The blue merle colouration within the Shetland sheepdog (or sheltie) breed is one of the most visually impressive and beautiful colours available, but it also comes with a range of potential complications. Blue merle colouration is not one of the natural breed colours, but instead is caused by a genetic mutation, that comes with a range of other indicators as well as the colour of the coat. The gene for blue merle is recessive, meaning that if only one of the parent dogs carries the gene, the subsequent puppies are unlikely to display the blue merle traits. However, if both parents carry the gene, the chances are that some or all of their puppies will carry it too, and with this comes a range of potential health problems.
The merle gene can lead to potential hearing and vision problems in affected puppies, and so it is important to understand what the gene does and the issues it can cause before seeking to own a blue merle coloured Shetland sheepdog. Read on to learn more about this.
The Shetland sheepdog can be found in a range of different accepted colours, including tricolour black, white and tan, brown and white, black and white, grey merle, and various other mixtures.
The colours of the puppies in any Shetland sheepdog litter will be determined by the colours of the two parent dogs, and to a lesser extent, the colours of their ancestors that have been passed down into the gene pool. Dogs may have the components of certain genes that are considered to be recessive, meaning that while the colour caused by the gene is not always present and visible on the parent dogs, they still carry the gene. This is known as having a single blue merle gene, and of course, without examining the ancestral breed line, it is not always possible to know if any given dog is a carrier. A dog that carries a single blue merle gene may appear in blue merle colouration without any other indicators of the gene, or may come in the normal Shetland sheepdog colours.
However, if two dogs, each with one blue merle gene are bred, this produces puppies that carry a double merle gene, meaning that the puppies will carry the gene and display its traits too, such as the blue merle colour and the associated disorders that affect hearing and eyesight.
When one parent dog carrying the merle gene is bred to a dog that does not carry the gene, the colour pattern produced in the puppies is not properly blue, but rather, the black pigment within the dog’s coat is diluted to a silvery or grey shade. Blue merle Shetland sheepdogs always have some tan areas to their coats, while a white, black and grey merle dog without any tan areas is known as a bi-blue. This is the colouration that is achieved from breeding one dog with the merle gene with another that does not have it.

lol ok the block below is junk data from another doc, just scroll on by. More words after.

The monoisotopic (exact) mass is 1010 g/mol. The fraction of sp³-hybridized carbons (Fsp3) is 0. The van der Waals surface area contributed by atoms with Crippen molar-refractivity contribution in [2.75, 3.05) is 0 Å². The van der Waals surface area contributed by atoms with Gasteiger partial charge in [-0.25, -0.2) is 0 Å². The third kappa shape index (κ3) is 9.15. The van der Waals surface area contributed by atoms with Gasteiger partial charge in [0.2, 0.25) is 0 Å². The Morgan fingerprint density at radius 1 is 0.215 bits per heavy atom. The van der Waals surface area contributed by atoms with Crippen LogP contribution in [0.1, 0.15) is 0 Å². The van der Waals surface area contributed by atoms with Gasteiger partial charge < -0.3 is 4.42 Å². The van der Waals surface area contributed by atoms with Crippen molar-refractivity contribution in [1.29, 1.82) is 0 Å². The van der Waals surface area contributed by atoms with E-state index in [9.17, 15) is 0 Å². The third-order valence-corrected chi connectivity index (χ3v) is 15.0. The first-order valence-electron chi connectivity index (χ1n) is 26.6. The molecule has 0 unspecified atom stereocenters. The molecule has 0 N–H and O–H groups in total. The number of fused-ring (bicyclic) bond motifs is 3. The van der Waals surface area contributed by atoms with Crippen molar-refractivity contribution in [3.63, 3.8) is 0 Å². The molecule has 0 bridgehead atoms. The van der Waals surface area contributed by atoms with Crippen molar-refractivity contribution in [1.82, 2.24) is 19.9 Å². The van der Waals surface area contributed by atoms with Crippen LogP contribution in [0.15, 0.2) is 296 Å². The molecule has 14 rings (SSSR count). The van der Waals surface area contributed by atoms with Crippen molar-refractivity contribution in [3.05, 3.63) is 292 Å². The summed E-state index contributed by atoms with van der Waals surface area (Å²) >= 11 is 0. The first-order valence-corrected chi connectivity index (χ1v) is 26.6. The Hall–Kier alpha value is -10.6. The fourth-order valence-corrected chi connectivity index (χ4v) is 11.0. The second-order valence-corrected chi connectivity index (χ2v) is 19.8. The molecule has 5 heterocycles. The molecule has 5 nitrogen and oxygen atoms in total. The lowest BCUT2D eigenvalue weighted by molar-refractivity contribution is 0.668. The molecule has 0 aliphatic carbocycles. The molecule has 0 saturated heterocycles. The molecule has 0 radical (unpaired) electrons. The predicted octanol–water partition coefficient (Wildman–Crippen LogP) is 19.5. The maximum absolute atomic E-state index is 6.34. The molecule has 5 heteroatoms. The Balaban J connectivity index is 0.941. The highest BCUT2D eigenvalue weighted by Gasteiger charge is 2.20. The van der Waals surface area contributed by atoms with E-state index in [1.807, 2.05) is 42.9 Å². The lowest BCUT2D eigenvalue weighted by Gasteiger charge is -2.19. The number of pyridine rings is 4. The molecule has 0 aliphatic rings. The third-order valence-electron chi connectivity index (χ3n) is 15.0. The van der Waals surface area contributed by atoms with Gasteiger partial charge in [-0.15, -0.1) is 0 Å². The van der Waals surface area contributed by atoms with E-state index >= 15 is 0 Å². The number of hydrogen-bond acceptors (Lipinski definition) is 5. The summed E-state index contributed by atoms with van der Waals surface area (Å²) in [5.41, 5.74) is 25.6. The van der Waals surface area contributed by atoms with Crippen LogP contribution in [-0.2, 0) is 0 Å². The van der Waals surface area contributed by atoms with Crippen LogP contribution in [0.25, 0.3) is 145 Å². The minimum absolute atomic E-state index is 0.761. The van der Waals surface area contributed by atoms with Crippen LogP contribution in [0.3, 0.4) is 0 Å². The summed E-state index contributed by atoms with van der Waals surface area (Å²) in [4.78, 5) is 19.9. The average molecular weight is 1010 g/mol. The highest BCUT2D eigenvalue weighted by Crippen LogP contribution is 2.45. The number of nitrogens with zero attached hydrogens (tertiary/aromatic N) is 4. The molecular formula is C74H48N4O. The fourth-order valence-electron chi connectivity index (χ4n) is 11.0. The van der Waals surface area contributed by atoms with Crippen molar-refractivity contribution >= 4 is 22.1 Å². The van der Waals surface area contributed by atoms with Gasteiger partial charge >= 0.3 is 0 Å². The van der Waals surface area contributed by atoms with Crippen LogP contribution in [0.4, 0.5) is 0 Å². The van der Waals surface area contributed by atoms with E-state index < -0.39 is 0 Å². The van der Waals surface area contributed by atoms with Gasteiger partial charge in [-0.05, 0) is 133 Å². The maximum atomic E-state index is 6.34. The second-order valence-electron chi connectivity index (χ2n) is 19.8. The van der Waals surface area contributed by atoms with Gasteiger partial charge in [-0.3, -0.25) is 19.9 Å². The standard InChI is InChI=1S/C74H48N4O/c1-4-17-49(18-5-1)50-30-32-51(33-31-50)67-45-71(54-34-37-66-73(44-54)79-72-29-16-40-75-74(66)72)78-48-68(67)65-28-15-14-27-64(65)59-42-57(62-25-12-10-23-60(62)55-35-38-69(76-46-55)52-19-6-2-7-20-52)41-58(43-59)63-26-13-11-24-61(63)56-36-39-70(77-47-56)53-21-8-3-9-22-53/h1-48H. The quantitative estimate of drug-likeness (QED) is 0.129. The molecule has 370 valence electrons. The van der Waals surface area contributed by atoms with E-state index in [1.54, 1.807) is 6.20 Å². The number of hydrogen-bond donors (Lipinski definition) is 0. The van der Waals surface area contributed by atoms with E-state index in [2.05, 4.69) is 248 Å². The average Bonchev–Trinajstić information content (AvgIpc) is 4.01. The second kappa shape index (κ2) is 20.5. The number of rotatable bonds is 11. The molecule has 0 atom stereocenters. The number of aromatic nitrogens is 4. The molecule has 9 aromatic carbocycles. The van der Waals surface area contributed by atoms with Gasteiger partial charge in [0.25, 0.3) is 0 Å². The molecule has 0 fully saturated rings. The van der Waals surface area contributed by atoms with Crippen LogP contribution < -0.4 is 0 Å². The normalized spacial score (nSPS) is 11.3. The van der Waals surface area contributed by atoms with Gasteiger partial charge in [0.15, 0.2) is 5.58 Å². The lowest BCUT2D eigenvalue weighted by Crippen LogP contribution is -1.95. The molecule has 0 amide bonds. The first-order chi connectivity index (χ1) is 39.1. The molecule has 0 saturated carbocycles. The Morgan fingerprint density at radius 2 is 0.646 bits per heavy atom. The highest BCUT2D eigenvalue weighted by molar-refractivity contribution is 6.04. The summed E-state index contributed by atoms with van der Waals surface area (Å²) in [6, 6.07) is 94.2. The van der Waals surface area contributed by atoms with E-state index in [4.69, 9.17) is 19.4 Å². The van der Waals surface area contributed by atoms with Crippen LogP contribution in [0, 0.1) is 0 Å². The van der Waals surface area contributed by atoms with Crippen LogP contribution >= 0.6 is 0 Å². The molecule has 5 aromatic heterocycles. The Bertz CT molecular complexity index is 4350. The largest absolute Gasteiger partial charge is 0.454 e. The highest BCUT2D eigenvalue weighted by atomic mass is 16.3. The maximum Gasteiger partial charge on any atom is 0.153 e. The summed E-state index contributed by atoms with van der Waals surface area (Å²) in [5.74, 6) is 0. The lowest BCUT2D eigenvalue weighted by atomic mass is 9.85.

It can be difficult to identify at a glance the results of a breeding of double merle gene dogs, but such breeding usually results in some health issues that can be detected in and of themselves.
The double merle gene generates a pigment disorder, which, as well as affecting coat colour, also causes the colour and shape of the eyes, and the development of the nerve endings in the inner ear to develop abnormally. This means that puppies and dogs that inherit the double merle gene and coat colour will also have light blue coloured eyes, and potential vision problems on a sliding scale that can extend as far as blindness. Hearing difficulties or total deafness may also accompany the gene.
As the blue merle puppy grows and develops, this may be evinced by poor depth perception or night vision, apparent clumsiness and bumping into things, or problems focusing clearly. Your dog may also display the obvious signs of deafness or hearing problems, such as not hearing you when you call them, and not reacting to loud or sudden noises.
The breeder of the Shetland sheepdog should keep ancestral records of the dogs that they use for breeding, in order to identify the presence or absence of the blue merle gene, and which dogs and puppies may carry it. This means that breeders should avoid breeding dogs that carry the gene, and particularly, avoid breeding two dogs that carry the gene with each other.
It is not possible to accurately tell the gene makeup of any dog from the colour of their coat alone, and the only way to definitively find out the presence or absence of the gene is by looking at the ancestry of the dogs, or performing genetic testing to identify the blue merle gene.